PROMISES OF GOLD is a testament to the truth that it is always possible to lay claim to a poetry of your own, a poetry that is whole-heartedly filled with goodness, a poetry that creates and cultivates a love for oneself & other people to witness, to feel, and connect with; and ultimately: to move for & take action with. I’m enjoying the questions of and for authority. I’m moved to ask my own questions. My spirit is moved by the poet’s reflections on tenderness, masculinity and toxic masculinity. On what it means to be family. On what it means to be Mexican. On what it means to be American. On what it means to love, as a man, and as a human being trying to make sense of existing and being alive in a seemingly ever-maddening world.
This collection is a clear example that poetry, at its root level, is here for us as human beings to witness ourselves, one another, to fuel one another’s spirits. To nurture our being-ness and bring us together, as inhabitants of this planet, as people occupying similar and different spaces and places on this humungous rock hurling through space. And that to a creative person, to a poet, this is an intrinsic part of being alive, of sharing in this brief and fleeting human experience.
As the poet explains in the introductory author’s note, PROMISES OF GOLD started out with a desire to write love poems. Love poems to the poet’s beloved, love poems to family members, love poems to friends and homies. Then the pandemic began. Then the uprisings of 2020 began. Then the poet became reflective on capitalism’s brutality, on the injustices of the prison industrial complex, on authority’s pervasive illusion, on the violence of borders. Then, then, then, and then.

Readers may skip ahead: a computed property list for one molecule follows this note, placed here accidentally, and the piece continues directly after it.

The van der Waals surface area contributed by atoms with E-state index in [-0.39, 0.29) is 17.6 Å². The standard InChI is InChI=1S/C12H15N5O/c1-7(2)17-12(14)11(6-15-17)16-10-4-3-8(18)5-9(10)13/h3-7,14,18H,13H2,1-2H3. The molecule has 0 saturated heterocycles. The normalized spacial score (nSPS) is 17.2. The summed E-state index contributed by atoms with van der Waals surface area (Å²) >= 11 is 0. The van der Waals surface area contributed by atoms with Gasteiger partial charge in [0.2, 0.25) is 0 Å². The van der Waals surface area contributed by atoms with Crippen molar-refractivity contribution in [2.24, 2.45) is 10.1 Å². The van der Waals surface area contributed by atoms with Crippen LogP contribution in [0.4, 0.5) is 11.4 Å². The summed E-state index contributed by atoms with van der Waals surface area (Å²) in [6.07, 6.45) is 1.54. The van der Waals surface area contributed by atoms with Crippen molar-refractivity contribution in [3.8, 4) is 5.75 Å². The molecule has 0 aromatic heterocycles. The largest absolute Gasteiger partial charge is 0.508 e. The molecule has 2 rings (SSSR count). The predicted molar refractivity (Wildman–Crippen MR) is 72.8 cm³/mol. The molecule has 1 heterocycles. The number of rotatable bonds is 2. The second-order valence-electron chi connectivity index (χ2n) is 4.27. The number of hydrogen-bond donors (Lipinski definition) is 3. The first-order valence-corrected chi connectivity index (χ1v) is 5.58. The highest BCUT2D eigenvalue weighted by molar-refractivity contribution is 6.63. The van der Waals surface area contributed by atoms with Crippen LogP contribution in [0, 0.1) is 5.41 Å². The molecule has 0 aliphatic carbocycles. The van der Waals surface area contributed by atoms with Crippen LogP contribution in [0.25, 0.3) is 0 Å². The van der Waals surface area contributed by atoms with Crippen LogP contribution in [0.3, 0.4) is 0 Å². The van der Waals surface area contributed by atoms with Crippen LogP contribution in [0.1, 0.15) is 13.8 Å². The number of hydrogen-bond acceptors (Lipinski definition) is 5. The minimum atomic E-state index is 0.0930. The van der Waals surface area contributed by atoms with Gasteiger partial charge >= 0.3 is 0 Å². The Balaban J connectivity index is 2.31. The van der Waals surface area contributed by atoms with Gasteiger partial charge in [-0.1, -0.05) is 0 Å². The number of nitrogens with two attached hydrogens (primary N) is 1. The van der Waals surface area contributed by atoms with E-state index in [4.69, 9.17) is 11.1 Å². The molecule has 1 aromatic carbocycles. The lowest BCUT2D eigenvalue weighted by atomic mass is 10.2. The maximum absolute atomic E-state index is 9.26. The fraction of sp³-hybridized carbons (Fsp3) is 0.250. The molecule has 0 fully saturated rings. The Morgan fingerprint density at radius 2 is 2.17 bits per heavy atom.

“But because I am who I am & because we live in the world that we live in, I wrote this book instead” - José Olivarez
It seems as if the poems that are not explicitly “love poems” are incognito love poems. After reading “American Tragedy,” the first thought that came to my mind was: fuck the police. After reading “Poem Where No One Is Deported,” one of my reactions was: fuck la migra. So, I really see these poems too, even though not “explicitly” love poems, as love poems. If only with a grander, more encompassing vision of love than what is considered “typical.” After all, what place does anger have in love and in loving? What is love’s relationship to justice? What is the capacity in my love to hate racism? How true can one’s love really be if it excludes seeing precisely how fucked up the seemingly cyclical nature of control and oppression can be and really is?
And I enjoy this about Olivarez’ work as well: as a reader, I felt invited into a conversation, and really at times, invited to walk in the speaker’s own shoes, to see what he sees, to feel, as close as humanly possible, what he feels.
Along with the brilliant Mexican
humor woven throughout this collection (See: “Ode to Tortillas,” “Eating Taco
Bell with Mexicans,” et al.), this collection is overflowing with lines and
poems that reach straight through the chest, through the breastplate & ribs
and finally to the heart, squeezing the heart to life. Not unlike when a
handball is squeezed and it creates a brief concave and then, when let go of,
the ball intrinsically reverts back to its spherical shape and is once again
bounceable. This is what I’ve found in my experience with PROMISES OF GOLD. The
heart is touched, the heart is squeezed and given pause, the heart is let go of;
and the heart resumes its shape to keep beating. I’m reminded of the Jay-Z
lyric: like a roundball you bounce back. PROMISES OF GOLD did this, does
this, and as I visit and re-visit these poems, PROMISES OF GOLD continues doing
this for my heart: from page to page my heart bounces to life’s rhythm, time and
- Daniel Cyran